In my next post, I want to show you how quickly you can learn from your mistakes with the help of a trusted critique partner. I’m going to post the first draft to the (now deleted)prologue of my novel, Old Souls. This is the first piece of my writing I ever showed ANYONE, and my partner ripped it to pieces.

So, tune in next week for a bloodbath.


13 thoughts on “I’ve Always Wanted to Write a Book

    • Thanks Barbara!
      Admittedly, I still have a (big) soft spot for it myself, even though some of those trouble spots are painfully obvious to me now.
      It’s good to see you enjoyed the story.


  1. Jenny’s journey is one that too many writers have followed – to a point. They stayed in the closet, or polished their book forever, or did any of a number of other things that prevented them from what they wanted – publishing a book.

    Jenny is different.

    She’s doing the work and getting it done. She’s smart – she’s seeing what other successful people are doing, and she;s emulating them. She’s brave – she is putting it out there and taking whatever consequences may come. She’s hard working. I could go on and on.

    She does what needs to be done, even when it’s difficult.

    She’s also written a brilliant book that she’s going to promote. And we’ll be here every step of the way. She may succeed; she may fall on her face – we don’t know. But my money says Jenny is rising star.

    Liked by 1 person

    • Thanks Dan!

      Encouragement like this is exactly the reason why critique partners and mentors are so important to aspiring authors. Yes, when your work stinks, they’ll probably tell you. Yes, it might sting a little. But there is nothing better than seeing how quickly your writing can improve with a little push in the right direction. (Like mine has, since I met you!)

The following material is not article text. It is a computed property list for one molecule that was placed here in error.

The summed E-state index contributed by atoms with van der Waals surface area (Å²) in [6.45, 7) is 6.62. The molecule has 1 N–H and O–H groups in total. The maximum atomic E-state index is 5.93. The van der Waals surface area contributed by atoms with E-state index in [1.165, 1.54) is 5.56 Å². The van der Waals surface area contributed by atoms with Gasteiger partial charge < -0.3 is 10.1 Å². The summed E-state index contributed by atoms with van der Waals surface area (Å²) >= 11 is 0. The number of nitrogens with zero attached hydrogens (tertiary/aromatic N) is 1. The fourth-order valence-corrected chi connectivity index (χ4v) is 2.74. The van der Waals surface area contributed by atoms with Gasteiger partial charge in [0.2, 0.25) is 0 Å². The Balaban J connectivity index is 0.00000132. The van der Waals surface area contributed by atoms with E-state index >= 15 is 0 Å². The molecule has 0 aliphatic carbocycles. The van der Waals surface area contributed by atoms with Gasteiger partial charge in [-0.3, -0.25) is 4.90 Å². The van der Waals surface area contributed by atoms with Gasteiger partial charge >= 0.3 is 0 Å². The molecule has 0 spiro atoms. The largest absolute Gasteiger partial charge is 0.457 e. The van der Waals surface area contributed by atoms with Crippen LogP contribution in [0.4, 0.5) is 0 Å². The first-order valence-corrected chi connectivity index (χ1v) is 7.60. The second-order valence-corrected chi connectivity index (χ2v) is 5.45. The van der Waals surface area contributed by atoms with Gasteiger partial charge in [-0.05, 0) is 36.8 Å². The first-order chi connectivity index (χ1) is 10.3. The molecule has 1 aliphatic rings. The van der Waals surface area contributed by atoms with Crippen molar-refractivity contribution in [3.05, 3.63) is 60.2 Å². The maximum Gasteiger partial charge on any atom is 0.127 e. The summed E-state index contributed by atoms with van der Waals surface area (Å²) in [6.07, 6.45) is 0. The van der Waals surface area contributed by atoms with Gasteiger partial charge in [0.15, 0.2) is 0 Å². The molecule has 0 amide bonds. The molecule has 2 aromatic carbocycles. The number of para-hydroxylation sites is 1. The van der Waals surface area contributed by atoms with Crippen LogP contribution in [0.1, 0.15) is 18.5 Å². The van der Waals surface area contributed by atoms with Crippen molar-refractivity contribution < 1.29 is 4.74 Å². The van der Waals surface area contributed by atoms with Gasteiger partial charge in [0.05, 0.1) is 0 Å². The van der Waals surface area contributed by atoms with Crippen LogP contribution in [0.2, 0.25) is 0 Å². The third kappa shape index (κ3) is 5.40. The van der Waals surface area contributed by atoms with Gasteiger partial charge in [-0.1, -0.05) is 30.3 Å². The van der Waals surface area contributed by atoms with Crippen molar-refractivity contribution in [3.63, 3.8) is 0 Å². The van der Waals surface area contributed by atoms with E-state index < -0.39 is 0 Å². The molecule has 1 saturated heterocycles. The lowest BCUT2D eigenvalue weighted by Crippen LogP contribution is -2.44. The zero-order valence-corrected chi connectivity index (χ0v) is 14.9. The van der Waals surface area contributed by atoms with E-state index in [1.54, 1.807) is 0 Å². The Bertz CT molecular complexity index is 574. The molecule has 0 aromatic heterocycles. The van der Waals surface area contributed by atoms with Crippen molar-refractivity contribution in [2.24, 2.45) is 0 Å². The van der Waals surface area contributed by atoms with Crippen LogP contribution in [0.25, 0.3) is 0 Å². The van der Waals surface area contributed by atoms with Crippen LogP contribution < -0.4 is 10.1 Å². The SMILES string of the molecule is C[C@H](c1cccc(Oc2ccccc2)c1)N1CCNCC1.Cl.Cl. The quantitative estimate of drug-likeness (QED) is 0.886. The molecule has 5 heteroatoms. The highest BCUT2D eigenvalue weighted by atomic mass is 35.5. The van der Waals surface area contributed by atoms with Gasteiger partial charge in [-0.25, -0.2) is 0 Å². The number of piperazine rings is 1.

Liked by 1 person

  2. So true! I hear that from people too.

    “Wanting to write a book” is just like anything else in life. Most people can do it, but it takes hard work, commitment, and time (lots and lots of time…). People who say they “want” to do it, but never take that first step to actually write, don’t really want it…at least not enough.

    Liked by 2 people

    • Exactly, CJ!
      Sometimes I wonder if I would have started my book at all if I knew what I was getting myself into. But, I also think that’s what many parents say about having children 😉
      At the end of the day, you never know what you’ll end up with if you don’t try!

      Liked by 2 people

  3. I think I heard that Stephen King used to tell people who said that to him, that he always wanted to be a brain surgeon – or whatever they did for a living, like it took no skills. Because writing obviously takes none. (Riiiiiiiiight.) The reason so many people think they can be writers is because we all learned to write sentences with nouns and predicates in school. Or hyphens. Some of us learned about hyphens in school.

    Liked by 1 person

  4. You make me laugh, smile, nod my head in agreement, and write! Thank you for all of that Jenny. I could gush a lot more but really must go to bed. Sunday’s almost over boohoo😢.
    Have just realised I am a J.A. too. Juliet Arlene Young. My mum’s fancy pants idea…